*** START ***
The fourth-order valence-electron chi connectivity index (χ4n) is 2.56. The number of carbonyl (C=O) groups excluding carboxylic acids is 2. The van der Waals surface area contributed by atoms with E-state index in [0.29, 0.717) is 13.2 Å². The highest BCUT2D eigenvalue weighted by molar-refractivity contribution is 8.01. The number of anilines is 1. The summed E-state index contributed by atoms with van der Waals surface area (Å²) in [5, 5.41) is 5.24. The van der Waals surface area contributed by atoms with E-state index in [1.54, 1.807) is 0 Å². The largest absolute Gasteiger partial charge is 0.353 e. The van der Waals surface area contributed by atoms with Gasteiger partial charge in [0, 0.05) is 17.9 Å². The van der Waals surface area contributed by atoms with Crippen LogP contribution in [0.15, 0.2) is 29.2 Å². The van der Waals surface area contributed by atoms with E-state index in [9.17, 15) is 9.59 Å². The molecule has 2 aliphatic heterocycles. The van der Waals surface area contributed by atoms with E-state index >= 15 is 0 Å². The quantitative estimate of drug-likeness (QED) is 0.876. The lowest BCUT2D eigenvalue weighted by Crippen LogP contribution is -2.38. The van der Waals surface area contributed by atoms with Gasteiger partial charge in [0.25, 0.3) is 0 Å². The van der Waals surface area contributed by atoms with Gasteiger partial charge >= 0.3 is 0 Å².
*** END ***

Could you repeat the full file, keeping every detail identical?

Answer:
The fourth-order valence-electron chi connectivity index (χ4n) is 2.56. The number of carbonyl (C=O) groups excluding carboxylic acids is 2. The van der Waals surface area contributed by atoms with E-state index in [0.29, 0.717) is 13.2 Å². The highest BCUT2D eigenvalue weighted by molar-refractivity contribution is 8.01. The number of anilines is 1. The summed E-state index contributed by atoms with van der Waals surface area (Å²) in [5, 5.41) is 5.24. The van der Waals surface area contributed by atoms with E-state index in [1.54, 1.807) is 0 Å². The largest absolute Gasteiger partial charge is 0.353 e. The van der Waals surface area contributed by atoms with Gasteiger partial charge in [0, 0.05) is 17.9 Å². The van der Waals surface area contributed by atoms with Crippen LogP contribution in [0.15, 0.2) is 29.2 Å². The van der Waals surface area contributed by atoms with E-state index in [9.17, 15) is 9.59 Å². The molecule has 2 aliphatic heterocycles. The van der Waals surface area contributed by atoms with E-state index >= 15 is 0 Å². The quantitative estimate of drug-likeness (QED) is 0.876. The lowest BCUT2D eigenvalue weighted by Crippen LogP contribution is -2.38. The van der Waals surface area contributed by atoms with Gasteiger partial charge in [0.25, 0.3) is 0 Å². The van der Waals surface area contributed by atoms with Gasteiger partial charge >= 0.3 is 0 Å².